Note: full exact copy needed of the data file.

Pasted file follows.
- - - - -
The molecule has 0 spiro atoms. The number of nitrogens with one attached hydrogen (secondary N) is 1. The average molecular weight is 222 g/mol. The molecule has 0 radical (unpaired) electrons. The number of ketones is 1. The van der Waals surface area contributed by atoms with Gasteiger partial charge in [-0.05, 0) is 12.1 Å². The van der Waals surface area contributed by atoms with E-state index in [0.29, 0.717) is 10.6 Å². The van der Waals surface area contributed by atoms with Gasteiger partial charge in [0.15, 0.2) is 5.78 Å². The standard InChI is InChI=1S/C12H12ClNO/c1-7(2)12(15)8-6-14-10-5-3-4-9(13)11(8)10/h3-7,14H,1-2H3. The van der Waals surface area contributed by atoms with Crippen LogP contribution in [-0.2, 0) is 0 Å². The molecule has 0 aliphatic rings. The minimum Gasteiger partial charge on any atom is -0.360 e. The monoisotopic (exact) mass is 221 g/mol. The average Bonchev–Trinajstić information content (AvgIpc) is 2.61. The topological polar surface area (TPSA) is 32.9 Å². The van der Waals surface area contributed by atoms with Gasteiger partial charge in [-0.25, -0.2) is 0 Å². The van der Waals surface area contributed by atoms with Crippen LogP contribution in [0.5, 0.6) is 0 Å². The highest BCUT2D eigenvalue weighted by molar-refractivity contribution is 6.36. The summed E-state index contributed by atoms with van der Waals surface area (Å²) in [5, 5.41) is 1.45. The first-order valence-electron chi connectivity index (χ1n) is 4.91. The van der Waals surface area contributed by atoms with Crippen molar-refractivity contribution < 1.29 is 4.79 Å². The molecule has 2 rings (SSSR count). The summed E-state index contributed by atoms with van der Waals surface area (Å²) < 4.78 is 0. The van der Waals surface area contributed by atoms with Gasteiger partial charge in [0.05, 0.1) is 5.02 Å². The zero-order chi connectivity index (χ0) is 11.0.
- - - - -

The molecule has 0 spiro atoms. The number of nitrogens with one attached hydrogen (secondary N) is 1. The average molecular weight is 222 g/mol. The molecule has 0 radical (unpaired) electrons. The number of ketones is 1. The van der Waals surface area contributed by atoms with Gasteiger partial charge in [-0.05, 0) is 12.1 Å². The van der Waals surface area contributed by atoms with E-state index in [0.29, 0.717) is 10.6 Å². The van der Waals surface area contributed by atoms with Gasteiger partial charge in [0.15, 0.2) is 5.78 Å². The standard InChI is InChI=1S/C12H12ClNO/c1-7(2)12(15)8-6-14-10-5-3-4-9(13)11(8)10/h3-7,14H,1-2H3. The van der Waals surface area contributed by atoms with Crippen LogP contribution in [-0.2, 0) is 0 Å². The molecule has 0 aliphatic rings. The minimum Gasteiger partial charge on any atom is -0.360 e. The monoisotopic (exact) mass is 221 g/mol. The average Bonchev–Trinajstić information content (AvgIpc) is 2.61. The topological polar surface area (TPSA) is 32.9 Å². The van der Waals surface area contributed by atoms with Gasteiger partial charge in [-0.25, -0.2) is 0 Å². The van der Waals surface area contributed by atoms with Crippen LogP contribution in [0.5, 0.6) is 0 Å². The highest BCUT2D eigenvalue weighted by molar-refractivity contribution is 6.36. The summed E-state index contributed by atoms with van der Waals surface area (Å²) in [5, 5.41) is 1.45. The first-order valence-electron chi connectivity index (χ1n) is 4.91. The van der Waals surface area contributed by atoms with Crippen molar-refractivity contribution < 1.29 is 4.79 Å². The molecule has 2 rings (SSSR count). The summed E-state index contributed by atoms with van der Waals surface area (Å²) < 4.78 is 0. The van der Waals surface area contributed by atoms with Gasteiger partial charge in [0.05, 0.1) is 5.02 Å². The zero-order chi connectivity index (χ0) is 11.0.